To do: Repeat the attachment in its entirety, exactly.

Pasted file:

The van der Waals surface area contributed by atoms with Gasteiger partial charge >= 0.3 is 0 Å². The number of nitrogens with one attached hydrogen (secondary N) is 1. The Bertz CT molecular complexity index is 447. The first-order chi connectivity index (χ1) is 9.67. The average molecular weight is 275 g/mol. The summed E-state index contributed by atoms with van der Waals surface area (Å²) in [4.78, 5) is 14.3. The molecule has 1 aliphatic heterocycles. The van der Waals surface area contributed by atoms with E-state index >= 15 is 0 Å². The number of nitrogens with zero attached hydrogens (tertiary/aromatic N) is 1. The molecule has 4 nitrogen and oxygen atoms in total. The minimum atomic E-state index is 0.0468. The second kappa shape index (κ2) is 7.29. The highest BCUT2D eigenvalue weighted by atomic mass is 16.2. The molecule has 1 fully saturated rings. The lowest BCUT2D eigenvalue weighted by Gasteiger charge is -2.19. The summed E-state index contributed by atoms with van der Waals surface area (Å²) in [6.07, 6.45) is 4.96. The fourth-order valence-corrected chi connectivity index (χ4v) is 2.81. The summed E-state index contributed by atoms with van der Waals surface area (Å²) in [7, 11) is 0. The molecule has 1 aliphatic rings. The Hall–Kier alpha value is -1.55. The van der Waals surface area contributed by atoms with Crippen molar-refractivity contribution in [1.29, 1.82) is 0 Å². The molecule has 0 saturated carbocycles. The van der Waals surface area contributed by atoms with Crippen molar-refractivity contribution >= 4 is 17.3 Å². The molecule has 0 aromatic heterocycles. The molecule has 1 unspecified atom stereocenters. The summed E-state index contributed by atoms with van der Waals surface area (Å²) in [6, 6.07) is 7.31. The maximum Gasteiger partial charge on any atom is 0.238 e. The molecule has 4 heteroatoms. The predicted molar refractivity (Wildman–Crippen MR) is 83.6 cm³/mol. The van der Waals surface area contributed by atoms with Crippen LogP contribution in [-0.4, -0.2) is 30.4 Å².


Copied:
The van der Waals surface area contributed by atoms with Gasteiger partial charge >= 0.3 is 0 Å². The number of nitrogens with one attached hydrogen (secondary N) is 1. The Bertz CT molecular complexity index is 447. The first-order chi connectivity index (χ1) is 9.67. The average molecular weight is 275 g/mol. The summed E-state index contributed by atoms with van der Waals surface area (Å²) in [4.78, 5) is 14.3. The molecule has 1 aliphatic heterocycles. The van der Waals surface area contributed by atoms with E-state index >= 15 is 0 Å². The number of nitrogens with zero attached hydrogens (tertiary/aromatic N) is 1. The molecule has 4 nitrogen and oxygen atoms in total. The minimum atomic E-state index is 0.0468. The second kappa shape index (κ2) is 7.29. The highest BCUT2D eigenvalue weighted by atomic mass is 16.2. The molecule has 1 fully saturated rings. The lowest BCUT2D eigenvalue weighted by Gasteiger charge is -2.19. The summed E-state index contributed by atoms with van der Waals surface area (Å²) in [6.07, 6.45) is 4.96. The fourth-order valence-corrected chi connectivity index (χ4v) is 2.81. The summed E-state index contributed by atoms with van der Waals surface area (Å²) in [7, 11) is 0. The molecule has 1 aliphatic rings. The Hall–Kier alpha value is -1.55. The van der Waals surface area contributed by atoms with Crippen molar-refractivity contribution in [1.29, 1.82) is 0 Å². The molecule has 0 saturated carbocycles. The van der Waals surface area contributed by atoms with Crippen molar-refractivity contribution >= 4 is 17.3 Å². The molecule has 0 aromatic heterocycles. The molecule has 1 unspecified atom stereocenters. The summed E-state index contributed by atoms with van der Waals surface area (Å²) in [6, 6.07) is 7.31. The maximum Gasteiger partial charge on any atom is 0.238 e. The molecule has 4 heteroatoms. The predicted molar refractivity (Wildman–Crippen MR) is 83.6 cm³/mol. The van der Waals surface area contributed by atoms with Crippen LogP contribution in [-0.4, -0.2) is 30.4 Å².